I do believe baptism was expected, but Jesus did not emphasize human action, but rather the sovereign work of God in salvation. To be born from above is to be born of God. To be born of God is to be spiritually born by the work of His Spirit (born from above). Jesus then described the sovereign saving work of God through His Spirit by using the analogy of the wind.

The effects of the wind can be seen, but the wind itself is not seen. Neither can the wind be controlled. The wind goes where it wishes and does what it will. Men do not control the wind. The Spirit’s saving work is like this. The Spirit goes about His life-giving work, and no man controls Him. No one, by his own works or manipulation can direct the Spirit in His work. But when the Spirit brings about the new birth, the effects are evident. We know it is the work of God’s Spirit, unseen and beyond man’s control. In this sense, neither Nicodemus nor anyone else can save themselves, nor anyone else for that matter. Salvation is the sovereign work of God, accomplished by the Holy Spirit.

Pharisaism saw itself as the guardian of the Law of Moses. It viewed itself as the pure remnant of Judaism – the “gatekeeper” of the kingdom, governit it by the rules and regulations it had added to the law through oral tradition (see Matthew 23:13-15). Like his peers, Nicodeumus felt as though the Pharisees had the kingdom under control. Jesus shocked him by saying that part from being reborn from above, Nicodemus and his fellow moralists would not be seeing heaven anytime soon. In fact, Jesus was set to blow this myth right out of the water.

Posted June 17, 2016 by aurorawatcherak in Christianity

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I Tell You True Truth   1 comment

This is Part 10 of a series What If Truth Went Viral? Check it out.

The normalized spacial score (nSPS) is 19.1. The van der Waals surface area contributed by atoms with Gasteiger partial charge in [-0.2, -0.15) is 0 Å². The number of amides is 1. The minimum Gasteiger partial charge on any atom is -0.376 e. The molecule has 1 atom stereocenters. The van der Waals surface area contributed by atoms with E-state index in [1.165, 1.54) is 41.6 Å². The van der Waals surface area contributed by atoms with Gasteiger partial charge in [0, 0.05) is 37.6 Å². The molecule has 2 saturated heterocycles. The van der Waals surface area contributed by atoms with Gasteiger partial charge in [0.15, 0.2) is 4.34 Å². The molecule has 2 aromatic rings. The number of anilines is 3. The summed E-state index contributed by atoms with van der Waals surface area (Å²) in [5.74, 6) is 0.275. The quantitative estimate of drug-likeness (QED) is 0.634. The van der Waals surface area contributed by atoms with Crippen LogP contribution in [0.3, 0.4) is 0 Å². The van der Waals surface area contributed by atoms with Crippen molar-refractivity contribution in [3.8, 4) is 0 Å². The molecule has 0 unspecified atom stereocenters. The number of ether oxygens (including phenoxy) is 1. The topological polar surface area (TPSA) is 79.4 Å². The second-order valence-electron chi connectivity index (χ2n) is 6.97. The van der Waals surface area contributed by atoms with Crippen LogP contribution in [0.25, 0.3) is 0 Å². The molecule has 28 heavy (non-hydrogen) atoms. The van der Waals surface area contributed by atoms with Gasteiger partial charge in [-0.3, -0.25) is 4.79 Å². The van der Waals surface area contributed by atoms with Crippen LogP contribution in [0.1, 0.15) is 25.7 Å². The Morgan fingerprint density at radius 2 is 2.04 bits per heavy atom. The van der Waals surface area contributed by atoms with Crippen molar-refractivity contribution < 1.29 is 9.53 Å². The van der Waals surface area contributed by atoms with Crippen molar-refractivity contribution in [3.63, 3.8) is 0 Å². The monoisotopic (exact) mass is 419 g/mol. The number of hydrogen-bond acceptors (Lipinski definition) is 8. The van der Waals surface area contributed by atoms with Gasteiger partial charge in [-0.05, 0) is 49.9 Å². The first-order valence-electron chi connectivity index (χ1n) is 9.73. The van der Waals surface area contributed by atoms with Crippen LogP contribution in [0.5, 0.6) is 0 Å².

John the apostle wrote his account of Jesus’ life decades after the events. What are termed the synoptic gospels had already been written and were in circulation. As an elder in Ephesus, John no doubt read one of the traveling copies. Why did John feel he needed to write his own gospel? There is a theory that Luke asked him to and there is some evidence for Luke’s involvement (I’ll get to that someday).

John may have been the last of the apostles still living by the time he set pen to parchment. The others had all died in persecutions. Although he wrote his gospel later, he had to have written before AD 79 because there is no textual evidence that he knew about the destruction of the Temple. He speaks of the Temple as though it still existed. So it’s about 30-35 years after the events he wrote of, but he had the other gospels to refresh his memory and Luke may have been there as well. Luke was not witness to the events of Jesus’ life, but textual critics say his gospel evidences the skills of a historian.

I suspect John had found something missing in the other gospels. The other gospels were not inadequate for their own purposes, but John had a somewhat different message. Thus, his gospel (while a book of history) is really a book of theology. It focuses less on details of where Jesus traveled when and more on what Jesus taught.

Thus the exact chronology of the gospel may not be wholly accurate and that’s why the gospel is not “synoptic”. It doesn’t matter because it is a book of theology and not a historical text.

At the age of 12, Jesus accompanied Mary and Joseph to Jerusalem to celebrate the Passover with them. When His family left for home, Jesus stayed behind, His absence unnoticed. When Mary and Joseph returned to Jerusalem in search of Jesus, they found Him in the temple listening to the teachers and asking questions (Luke 2:46). It wasn’t long before they were asking Jesus questions, and they were amazed at His answers (2:47). Jesus was already an astounding teacher at 12 years of age, whose understanding of the Scriptures amazed Israel’s finest scholars.